As more cases of Ebola are confirmed in the Democratic Republic of Congo, two British experts comment on what is happening and how the virus may be contained.
Dr Nicolas Locker, Reader in Virology, at the University of Surrey, said:
‘Only few weeks after confirming the end of an the last Ebola outbreak that started in April 2018 , leading to 53 confirmed cases and 29 deaths, the WHO now reports a second Ebola outbreak in the Mabalako region of Democratic Republic of Congo (DRC). At the time of writing, 16 confirmed cases have been reported including 7 confirmed deaths. There is currently nothing linking these two outbreaks, occurring at more than 500 km apart.
In the past DRC outbreaks, their remote nature helped implement containment measures to reduce the spread of the outbreak. In fact, DRC has a good history of controlling Ebola as shown by the efficient containment measures and prompt vaccination campaigns started to contain the first outbreak this year. This is helped by the fact that the Ebola virus strain responsible for these outbreaks, the Zaire strain, is the one targeted by current vaccines.
While the location of the first outbreak, along the Congo River, brought worries of potential dissemination route to large urban areas, the remote location of the second outbreak in the remote North Kivu region adds concerns about delay in reporting new cases and enforcing locally prompt and appropriate containment measures and vaccinations.’
How to contain spread of the Ebola virus
‘To contain Ebola, it is essential to rapidly identify persons that may have been in contact with suspected cases to protect them, and protect those in contact with them, including healthcare workers.
Safe burial of the deceased is paramount to avoid further spread. To help with this, the WHO will supply body bags to affected communities, and batches of experimental vaccine doses, protective against the Ebola Zaire strain. Epidemiologists will be tracking down the contacts of patients to monitor the spread of the outbreak. Only achieving this will help ring fence Ebola to avoid another large outbreak.’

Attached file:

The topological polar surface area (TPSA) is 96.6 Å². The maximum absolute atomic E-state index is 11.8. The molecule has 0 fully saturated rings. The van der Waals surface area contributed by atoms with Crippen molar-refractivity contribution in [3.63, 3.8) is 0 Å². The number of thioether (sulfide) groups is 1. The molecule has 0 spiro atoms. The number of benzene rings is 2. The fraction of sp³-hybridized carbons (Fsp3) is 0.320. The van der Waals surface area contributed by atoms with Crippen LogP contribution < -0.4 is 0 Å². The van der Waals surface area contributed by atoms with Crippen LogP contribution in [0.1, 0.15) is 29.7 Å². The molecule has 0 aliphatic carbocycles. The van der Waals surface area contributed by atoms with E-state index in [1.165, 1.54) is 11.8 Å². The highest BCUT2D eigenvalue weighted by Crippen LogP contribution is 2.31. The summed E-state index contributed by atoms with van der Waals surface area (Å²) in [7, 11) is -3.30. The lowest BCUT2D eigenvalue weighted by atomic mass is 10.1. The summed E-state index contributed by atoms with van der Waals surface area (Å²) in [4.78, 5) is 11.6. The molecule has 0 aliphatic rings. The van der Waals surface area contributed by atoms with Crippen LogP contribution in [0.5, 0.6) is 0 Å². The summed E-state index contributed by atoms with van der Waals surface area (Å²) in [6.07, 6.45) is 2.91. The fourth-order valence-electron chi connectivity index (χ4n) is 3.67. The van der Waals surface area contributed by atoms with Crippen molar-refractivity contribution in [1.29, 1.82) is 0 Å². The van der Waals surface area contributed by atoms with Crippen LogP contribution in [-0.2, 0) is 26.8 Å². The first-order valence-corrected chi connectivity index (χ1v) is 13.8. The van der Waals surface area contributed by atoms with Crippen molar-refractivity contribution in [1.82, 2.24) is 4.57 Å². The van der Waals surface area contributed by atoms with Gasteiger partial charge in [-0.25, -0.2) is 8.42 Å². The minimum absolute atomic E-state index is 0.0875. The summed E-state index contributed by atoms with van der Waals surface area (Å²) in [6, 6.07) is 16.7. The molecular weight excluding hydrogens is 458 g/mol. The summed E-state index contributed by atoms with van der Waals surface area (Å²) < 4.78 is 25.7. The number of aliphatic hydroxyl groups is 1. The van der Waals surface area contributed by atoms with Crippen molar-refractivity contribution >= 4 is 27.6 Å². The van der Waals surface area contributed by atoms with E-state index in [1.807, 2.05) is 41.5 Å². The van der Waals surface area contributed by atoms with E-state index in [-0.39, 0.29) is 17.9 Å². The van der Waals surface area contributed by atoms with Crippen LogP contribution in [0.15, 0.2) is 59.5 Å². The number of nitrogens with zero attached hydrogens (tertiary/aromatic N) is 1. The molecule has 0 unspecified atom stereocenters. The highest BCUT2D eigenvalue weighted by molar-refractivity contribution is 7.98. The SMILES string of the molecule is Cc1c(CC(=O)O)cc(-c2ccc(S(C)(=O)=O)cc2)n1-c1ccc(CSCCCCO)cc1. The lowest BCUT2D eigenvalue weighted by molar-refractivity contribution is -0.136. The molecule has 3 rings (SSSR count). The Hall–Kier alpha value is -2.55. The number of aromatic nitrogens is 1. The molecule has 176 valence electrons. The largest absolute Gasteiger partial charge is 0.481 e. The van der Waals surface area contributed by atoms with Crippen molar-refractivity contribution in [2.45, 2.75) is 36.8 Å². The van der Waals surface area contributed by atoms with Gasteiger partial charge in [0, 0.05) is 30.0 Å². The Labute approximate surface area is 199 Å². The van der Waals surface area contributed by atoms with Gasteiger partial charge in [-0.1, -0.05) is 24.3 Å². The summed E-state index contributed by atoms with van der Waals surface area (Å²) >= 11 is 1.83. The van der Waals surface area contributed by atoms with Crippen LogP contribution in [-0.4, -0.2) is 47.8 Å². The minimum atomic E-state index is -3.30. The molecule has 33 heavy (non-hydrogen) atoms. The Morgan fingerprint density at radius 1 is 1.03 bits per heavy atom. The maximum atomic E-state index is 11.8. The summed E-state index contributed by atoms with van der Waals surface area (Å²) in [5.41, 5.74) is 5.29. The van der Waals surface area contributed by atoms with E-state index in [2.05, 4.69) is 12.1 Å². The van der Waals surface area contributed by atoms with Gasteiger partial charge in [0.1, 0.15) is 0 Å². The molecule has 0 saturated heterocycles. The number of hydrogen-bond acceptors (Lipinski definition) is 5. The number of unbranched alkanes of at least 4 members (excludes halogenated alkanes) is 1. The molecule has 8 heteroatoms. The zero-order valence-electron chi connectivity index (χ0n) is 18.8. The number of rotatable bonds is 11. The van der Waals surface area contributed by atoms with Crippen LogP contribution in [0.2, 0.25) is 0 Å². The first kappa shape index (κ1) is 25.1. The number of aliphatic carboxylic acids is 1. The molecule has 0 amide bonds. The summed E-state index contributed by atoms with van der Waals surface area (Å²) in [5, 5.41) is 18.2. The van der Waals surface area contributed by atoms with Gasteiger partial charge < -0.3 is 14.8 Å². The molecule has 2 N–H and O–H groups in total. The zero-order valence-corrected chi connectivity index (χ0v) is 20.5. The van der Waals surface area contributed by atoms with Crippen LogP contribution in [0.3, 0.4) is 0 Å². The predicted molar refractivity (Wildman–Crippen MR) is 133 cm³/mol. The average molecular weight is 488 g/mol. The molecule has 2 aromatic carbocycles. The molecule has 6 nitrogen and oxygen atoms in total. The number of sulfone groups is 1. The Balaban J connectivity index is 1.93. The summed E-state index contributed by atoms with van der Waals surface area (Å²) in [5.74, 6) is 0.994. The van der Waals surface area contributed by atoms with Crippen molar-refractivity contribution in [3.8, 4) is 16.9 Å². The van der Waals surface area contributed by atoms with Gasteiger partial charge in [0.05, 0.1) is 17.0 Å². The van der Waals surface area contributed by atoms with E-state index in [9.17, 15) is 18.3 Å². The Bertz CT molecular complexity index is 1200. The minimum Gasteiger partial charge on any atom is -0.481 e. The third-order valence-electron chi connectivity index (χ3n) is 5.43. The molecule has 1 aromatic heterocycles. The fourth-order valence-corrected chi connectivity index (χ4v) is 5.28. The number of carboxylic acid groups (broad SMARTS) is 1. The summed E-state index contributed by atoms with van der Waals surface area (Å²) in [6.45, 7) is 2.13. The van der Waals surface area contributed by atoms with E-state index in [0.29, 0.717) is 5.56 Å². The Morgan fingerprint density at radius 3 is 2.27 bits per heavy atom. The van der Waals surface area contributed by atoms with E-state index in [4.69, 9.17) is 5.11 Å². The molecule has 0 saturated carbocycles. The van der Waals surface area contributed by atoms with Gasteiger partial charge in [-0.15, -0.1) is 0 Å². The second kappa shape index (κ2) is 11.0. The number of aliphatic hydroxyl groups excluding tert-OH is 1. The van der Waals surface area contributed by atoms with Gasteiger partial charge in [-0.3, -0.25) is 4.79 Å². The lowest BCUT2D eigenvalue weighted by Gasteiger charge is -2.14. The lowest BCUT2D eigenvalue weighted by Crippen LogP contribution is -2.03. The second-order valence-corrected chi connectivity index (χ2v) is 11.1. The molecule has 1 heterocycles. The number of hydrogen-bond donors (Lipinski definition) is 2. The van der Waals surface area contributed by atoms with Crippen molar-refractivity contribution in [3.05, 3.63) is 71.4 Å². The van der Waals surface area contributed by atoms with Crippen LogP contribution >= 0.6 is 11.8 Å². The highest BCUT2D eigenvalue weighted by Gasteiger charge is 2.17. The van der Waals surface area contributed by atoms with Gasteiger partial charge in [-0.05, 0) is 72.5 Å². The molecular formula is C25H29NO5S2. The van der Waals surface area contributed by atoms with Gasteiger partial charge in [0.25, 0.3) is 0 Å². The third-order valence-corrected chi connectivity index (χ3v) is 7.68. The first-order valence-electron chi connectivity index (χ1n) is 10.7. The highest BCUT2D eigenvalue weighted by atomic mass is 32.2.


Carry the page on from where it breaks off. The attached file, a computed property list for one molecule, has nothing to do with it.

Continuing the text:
Professor Paul Hunter of the University of East Anglia’s Norwich Medical School, said:
‘The greater availability of an effective vaccine since the disastrous Ebola epidemic that affected West Africa from 2014 to 2016 has substantially enhanced our ability to stop the spread of this disease. However, the effectiveness of any immunization campaign depends on the ability to deliver that vaccine to the appropriate people is a timely manner.
Unfortunately the latest outbreak in Northeast Congo is in an area of armed conflict and this poses substantial difficulties for effective prevention.
Firstly the threat to the lives of health workers from armed militias will prevent easy access to at risk populations leading to delays in running vaccination campaigns.
The threats to the life of health care workers are not restricted to war zones and even in the West African epidemic we saw murders of health care workers as in the case of Womey, Guinea.
Secondly the exposed populations are themselves far from settled with many people migrating out of the area and into neighbouring countries. This makes it very difficult to trace potentially exposed people to offer them immunization. Also, if people incubating the disease are migrating out of the area this can hasten the spread of the disease to surrounding communities and neighbouring countries.
The greater population density and poor sanitation in many refugee camps can further multiply the cases of infection.’